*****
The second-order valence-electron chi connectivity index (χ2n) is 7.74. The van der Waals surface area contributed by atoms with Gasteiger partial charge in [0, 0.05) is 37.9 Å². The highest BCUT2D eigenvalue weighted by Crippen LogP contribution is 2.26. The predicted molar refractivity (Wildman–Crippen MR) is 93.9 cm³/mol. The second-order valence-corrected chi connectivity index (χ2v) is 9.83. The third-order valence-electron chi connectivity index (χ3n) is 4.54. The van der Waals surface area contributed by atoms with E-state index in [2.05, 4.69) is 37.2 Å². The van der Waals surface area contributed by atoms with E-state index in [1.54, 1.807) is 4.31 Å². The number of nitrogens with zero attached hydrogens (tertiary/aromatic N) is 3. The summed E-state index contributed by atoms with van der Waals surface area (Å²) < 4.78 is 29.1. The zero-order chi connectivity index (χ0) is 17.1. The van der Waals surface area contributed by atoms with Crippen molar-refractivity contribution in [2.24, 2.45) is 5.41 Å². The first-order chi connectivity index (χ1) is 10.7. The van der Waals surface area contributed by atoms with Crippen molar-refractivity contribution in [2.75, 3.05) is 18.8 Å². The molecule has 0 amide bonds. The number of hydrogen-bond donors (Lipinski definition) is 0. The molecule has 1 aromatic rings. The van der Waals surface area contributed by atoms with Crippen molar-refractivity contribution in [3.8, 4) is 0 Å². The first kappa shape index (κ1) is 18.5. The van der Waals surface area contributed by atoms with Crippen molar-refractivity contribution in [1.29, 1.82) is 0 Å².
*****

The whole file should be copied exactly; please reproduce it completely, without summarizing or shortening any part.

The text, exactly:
The second-order valence-electron chi connectivity index (χ2n) is 7.74. The van der Waals surface area contributed by atoms with Gasteiger partial charge in [0, 0.05) is 37.9 Å². The highest BCUT2D eigenvalue weighted by Crippen LogP contribution is 2.26. The predicted molar refractivity (Wildman–Crippen MR) is 93.9 cm³/mol. The second-order valence-corrected chi connectivity index (χ2v) is 9.83. The third-order valence-electron chi connectivity index (χ3n) is 4.54. The van der Waals surface area contributed by atoms with E-state index in [2.05, 4.69) is 37.2 Å². The van der Waals surface area contributed by atoms with E-state index in [1.54, 1.807) is 4.31 Å². The number of nitrogens with zero attached hydrogens (tertiary/aromatic N) is 3. The summed E-state index contributed by atoms with van der Waals surface area (Å²) < 4.78 is 29.1. The zero-order chi connectivity index (χ0) is 17.1. The van der Waals surface area contributed by atoms with Crippen molar-refractivity contribution in [2.24, 2.45) is 5.41 Å². The first-order chi connectivity index (χ1) is 10.7. The van der Waals surface area contributed by atoms with Crippen molar-refractivity contribution in [2.75, 3.05) is 18.8 Å². The molecule has 0 amide bonds. The number of hydrogen-bond donors (Lipinski definition) is 0. The molecule has 1 aromatic rings. The van der Waals surface area contributed by atoms with Crippen molar-refractivity contribution in [3.8, 4) is 0 Å². The first kappa shape index (κ1) is 18.5. The van der Waals surface area contributed by atoms with Crippen molar-refractivity contribution in [1.29, 1.82) is 0 Å².